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Police Scotland relax ban on officers with colour deficiency

By October 3, 2014No Comments

Ian Cameron was asked on to BBC Radio Scotland to discuss Police Scotland’s decision to reverse its ban on recruiting officers with colour deficiency. The change in policy was a result of a legal bid by one potential recruit. You can listen to the piece here.

Ian discussed the eye examination that anyone entering the police force can expect to go through, including a test of visual acuity: how far you can read down standard chart, a visual field: testing peripheral vision, as well as a colour vision test. Ian highlighted that colour deficiency was a very hard condition to quantify as the test is not very accurate and there are such varying degrees of the condition.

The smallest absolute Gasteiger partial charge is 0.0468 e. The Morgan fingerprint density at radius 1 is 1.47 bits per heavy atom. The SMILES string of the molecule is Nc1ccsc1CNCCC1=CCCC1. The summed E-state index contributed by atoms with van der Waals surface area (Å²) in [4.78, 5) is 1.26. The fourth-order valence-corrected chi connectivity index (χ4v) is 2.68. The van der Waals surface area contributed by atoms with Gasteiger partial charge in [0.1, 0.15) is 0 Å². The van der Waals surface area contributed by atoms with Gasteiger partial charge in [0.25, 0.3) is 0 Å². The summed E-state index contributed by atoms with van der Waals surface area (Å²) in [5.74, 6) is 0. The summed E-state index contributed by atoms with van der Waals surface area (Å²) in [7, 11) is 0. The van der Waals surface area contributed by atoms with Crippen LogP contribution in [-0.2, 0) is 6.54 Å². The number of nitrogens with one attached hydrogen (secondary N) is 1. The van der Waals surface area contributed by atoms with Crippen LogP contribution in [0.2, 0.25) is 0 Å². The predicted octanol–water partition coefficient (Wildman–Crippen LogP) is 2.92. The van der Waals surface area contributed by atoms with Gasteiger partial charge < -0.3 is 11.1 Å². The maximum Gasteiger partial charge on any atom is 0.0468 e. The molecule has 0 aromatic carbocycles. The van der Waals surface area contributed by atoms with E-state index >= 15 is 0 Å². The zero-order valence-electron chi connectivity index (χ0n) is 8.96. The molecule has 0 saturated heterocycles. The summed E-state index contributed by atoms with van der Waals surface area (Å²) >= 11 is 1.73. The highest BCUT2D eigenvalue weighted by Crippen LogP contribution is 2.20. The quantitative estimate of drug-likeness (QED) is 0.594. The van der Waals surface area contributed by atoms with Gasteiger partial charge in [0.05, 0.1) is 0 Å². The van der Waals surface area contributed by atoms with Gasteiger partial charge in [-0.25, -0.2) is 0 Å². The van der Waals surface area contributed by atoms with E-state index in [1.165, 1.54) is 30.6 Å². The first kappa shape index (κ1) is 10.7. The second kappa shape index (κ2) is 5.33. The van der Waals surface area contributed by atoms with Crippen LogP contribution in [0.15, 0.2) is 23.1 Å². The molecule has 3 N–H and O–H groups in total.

Putting it in the context of the police force, Ian discussed how officers with colour deficiency, may find it harder to pick out an individual in a crowd based on the colour of clothes he was wearing. Their judgment may also be put under more scrutiny, say under cross-examination.

It is certainly an area that would benefit from more research that could result in better testing to identify a scale for the condition rather than relying on a degree of subjectivity.

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